GENEVA: The U.N.’s aid coordination office, backed by Britain, Germany and Qatar, is launching its biggest-ever appeal for funds for a single country in hopes of collecting $4.4 billion to help Afghanistan, a decidedly ambitious call to assist the impoverished country again run by Taliban militants when much of the world’s attention is on Russia’s war in Ukraine.
“Ukraine is of vital importance, but Afghanistan, you know, calls to our soul for commitment and loyalty,” said Martin Griffiths, who heads the U.N. Office for the Coordination of Humanitarian Affairs, ahead of Thursday’s pledge drive. “In simple terms, the humanitarian program that we are appealing for is to save lives.”
Less than a year after Taliban fighters toppled its internationally-backed government, Afghanistan is buckling beneath a debilitating humanitarian crisis and an economy in free fall. Some 23 million people face acute food insecurity, the U.N. says.
“The economy is too weak to sustain the lives of everyday people, women, men and children,” Griffiths told reporters on Wednesday. “Given these terrible circumstances, we are asking donors today to fund the largest humanitarian appeal ever launched for a single country: We are calling for $4.4 billion to help the people of Afghanistan, at their worst hour of need, for this year.”
The appeal is three times what the agency sought for Afghanistan a year earlier, a request that was exceeded once donors saw the needs that would have to be met after the Taliban takeover.
“I have no doubt that we will not achieve the target of $4.4 billion tomorrow in pledges, but we will work on it,” Griffiths said.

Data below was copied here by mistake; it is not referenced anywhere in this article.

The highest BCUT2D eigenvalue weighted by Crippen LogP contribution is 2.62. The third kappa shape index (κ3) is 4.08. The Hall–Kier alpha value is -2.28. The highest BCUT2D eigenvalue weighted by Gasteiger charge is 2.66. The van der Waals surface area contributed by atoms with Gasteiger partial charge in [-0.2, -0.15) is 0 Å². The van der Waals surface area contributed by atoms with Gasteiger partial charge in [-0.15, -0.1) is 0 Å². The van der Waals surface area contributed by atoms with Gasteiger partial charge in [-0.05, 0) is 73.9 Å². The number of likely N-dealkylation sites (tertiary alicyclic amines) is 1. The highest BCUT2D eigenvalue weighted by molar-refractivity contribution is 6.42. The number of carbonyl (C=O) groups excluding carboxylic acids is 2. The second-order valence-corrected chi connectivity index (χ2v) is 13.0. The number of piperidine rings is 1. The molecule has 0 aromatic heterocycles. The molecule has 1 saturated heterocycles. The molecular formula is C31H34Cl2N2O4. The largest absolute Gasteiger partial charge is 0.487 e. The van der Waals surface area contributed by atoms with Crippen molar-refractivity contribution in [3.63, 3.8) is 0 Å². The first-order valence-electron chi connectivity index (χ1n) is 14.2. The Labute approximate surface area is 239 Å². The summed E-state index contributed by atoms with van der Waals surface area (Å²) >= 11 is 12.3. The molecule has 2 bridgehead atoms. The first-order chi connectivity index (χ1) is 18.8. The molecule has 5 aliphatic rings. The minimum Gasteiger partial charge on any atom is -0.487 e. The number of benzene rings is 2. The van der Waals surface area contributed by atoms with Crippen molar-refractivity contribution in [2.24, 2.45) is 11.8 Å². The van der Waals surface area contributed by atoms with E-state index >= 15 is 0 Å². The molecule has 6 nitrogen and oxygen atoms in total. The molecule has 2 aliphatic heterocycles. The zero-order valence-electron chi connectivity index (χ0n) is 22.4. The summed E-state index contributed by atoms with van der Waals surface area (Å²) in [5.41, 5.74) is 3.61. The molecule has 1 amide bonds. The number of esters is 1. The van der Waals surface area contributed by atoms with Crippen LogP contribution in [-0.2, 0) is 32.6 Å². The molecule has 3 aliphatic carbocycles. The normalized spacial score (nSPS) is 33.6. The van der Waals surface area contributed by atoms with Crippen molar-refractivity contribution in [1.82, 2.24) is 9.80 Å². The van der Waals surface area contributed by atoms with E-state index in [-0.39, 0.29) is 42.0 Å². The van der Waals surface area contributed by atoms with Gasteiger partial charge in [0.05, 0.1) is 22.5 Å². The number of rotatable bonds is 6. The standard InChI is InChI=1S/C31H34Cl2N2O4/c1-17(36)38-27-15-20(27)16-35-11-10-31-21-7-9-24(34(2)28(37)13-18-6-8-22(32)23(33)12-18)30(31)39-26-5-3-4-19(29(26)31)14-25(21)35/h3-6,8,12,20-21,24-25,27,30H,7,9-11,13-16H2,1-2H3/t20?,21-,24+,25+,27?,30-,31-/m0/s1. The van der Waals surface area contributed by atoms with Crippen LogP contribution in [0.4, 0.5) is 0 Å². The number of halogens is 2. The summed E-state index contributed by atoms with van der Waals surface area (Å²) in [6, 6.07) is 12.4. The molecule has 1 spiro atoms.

Since a leadership meeting in the southern city of Kandahar in early March, Taliban hard-liners have issued repressive edicts almost daily, harkening to their harsh rule of the late 1990s, further alienating a wary international community, and infuriating many Afghans.
The edicts include a ban on women flying alone; a ban on women in parks on certain days; a requirement that male workers wear a beard and the traditional turban. International media broadcasts like the BBC’s Persian and Pashto services have been banned and foreign TV series have been taken off the air.
A surprising last-minute ban on girls returning to school after the sixth grade shocked the international community and many Afghans. In schools across the country, girls returned to classrooms on March 23 — the first day of the new Afghan school year — only to be sent home.
“Constraining rights based on gender is contrary to the values that we all hold very dear, and also is a constraint on the development and eventual prosperity of this extraordinary country that we are here to assist and serve,” Griffiths said. “We want to see those prohibitions, those constraints removed.”
“I hope it will not mean that the pledges that we have from this conference are limited,” he added.
Many donor countries are seeking to help beleaguered Afghans while largely shunning the Taliban, fearful that its repressive rule might return — but the aid agency suggested that political and economic engagement from abroad should return one day, too.
“It’s very important for the international community to engage with the Taliban over time on issues beyond the humanitarian,” said Griffiths. “The humanitarian assistance is no replacement for other forms of engagement.”